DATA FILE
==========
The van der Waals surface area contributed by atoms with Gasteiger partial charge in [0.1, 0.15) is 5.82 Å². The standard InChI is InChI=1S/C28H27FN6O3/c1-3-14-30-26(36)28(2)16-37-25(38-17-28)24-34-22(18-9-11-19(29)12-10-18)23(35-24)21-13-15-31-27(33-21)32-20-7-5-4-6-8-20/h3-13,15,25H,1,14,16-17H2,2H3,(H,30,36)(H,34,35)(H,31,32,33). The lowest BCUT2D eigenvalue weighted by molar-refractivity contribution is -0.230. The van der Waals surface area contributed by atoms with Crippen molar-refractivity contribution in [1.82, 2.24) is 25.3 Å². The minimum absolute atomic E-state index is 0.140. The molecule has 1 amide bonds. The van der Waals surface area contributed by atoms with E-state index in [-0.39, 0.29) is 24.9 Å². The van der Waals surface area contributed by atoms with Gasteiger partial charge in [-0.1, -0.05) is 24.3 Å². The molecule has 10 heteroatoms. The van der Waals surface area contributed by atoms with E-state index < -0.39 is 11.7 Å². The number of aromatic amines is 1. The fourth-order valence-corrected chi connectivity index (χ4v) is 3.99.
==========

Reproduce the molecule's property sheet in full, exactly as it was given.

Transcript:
The van der Waals surface area contributed by atoms with Gasteiger partial charge in [0.1, 0.15) is 5.82 Å². The standard InChI is InChI=1S/C28H27FN6O3/c1-3-14-30-26(36)28(2)16-37-25(38-17-28)24-34-22(18-9-11-19(29)12-10-18)23(35-24)21-13-15-31-27(33-21)32-20-7-5-4-6-8-20/h3-13,15,25H,1,14,16-17H2,2H3,(H,30,36)(H,34,35)(H,31,32,33). The lowest BCUT2D eigenvalue weighted by molar-refractivity contribution is -0.230. The van der Waals surface area contributed by atoms with Crippen molar-refractivity contribution in [1.82, 2.24) is 25.3 Å². The minimum absolute atomic E-state index is 0.140. The molecule has 1 amide bonds. The van der Waals surface area contributed by atoms with E-state index in [-0.39, 0.29) is 24.9 Å². The van der Waals surface area contributed by atoms with Gasteiger partial charge in [-0.1, -0.05) is 24.3 Å². The molecule has 10 heteroatoms. The van der Waals surface area contributed by atoms with E-state index < -0.39 is 11.7 Å². The number of aromatic amines is 1. The fourth-order valence-corrected chi connectivity index (χ4v) is 3.99.